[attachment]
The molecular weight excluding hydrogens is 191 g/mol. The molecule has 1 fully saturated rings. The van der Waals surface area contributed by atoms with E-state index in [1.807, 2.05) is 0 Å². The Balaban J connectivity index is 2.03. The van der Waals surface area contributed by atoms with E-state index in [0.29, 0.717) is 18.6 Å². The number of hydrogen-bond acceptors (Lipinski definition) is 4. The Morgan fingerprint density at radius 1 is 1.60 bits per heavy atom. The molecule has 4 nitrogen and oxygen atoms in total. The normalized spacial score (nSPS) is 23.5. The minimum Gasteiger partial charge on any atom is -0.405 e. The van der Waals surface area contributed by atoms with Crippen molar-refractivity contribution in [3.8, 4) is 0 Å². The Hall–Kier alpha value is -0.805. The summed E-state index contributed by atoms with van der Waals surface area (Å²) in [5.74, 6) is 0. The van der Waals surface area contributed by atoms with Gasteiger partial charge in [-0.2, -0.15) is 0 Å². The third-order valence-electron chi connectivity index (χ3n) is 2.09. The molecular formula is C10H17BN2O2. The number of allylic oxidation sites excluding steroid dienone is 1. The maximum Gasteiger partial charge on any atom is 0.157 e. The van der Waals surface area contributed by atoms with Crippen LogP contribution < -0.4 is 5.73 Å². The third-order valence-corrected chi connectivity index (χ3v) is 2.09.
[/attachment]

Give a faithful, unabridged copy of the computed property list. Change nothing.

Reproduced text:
The molecular weight excluding hydrogens is 191 g/mol. The molecule has 1 fully saturated rings. The van der Waals surface area contributed by atoms with E-state index in [1.807, 2.05) is 0 Å². The Balaban J connectivity index is 2.03. The van der Waals surface area contributed by atoms with E-state index in [0.29, 0.717) is 18.6 Å². The number of hydrogen-bond acceptors (Lipinski definition) is 4. The Morgan fingerprint density at radius 1 is 1.60 bits per heavy atom. The molecule has 4 nitrogen and oxygen atoms in total. The normalized spacial score (nSPS) is 23.5. The minimum Gasteiger partial charge on any atom is -0.405 e. The van der Waals surface area contributed by atoms with Crippen molar-refractivity contribution in [3.8, 4) is 0 Å². The Hall–Kier alpha value is -0.805. The summed E-state index contributed by atoms with van der Waals surface area (Å²) in [5.74, 6) is 0. The van der Waals surface area contributed by atoms with Gasteiger partial charge in [-0.2, -0.15) is 0 Å². The third-order valence-electron chi connectivity index (χ3n) is 2.09. The molecular formula is C10H17BN2O2. The number of allylic oxidation sites excluding steroid dienone is 1. The maximum Gasteiger partial charge on any atom is 0.157 e. The van der Waals surface area contributed by atoms with Crippen LogP contribution < -0.4 is 5.73 Å². The third-order valence-corrected chi connectivity index (χ3v) is 2.09.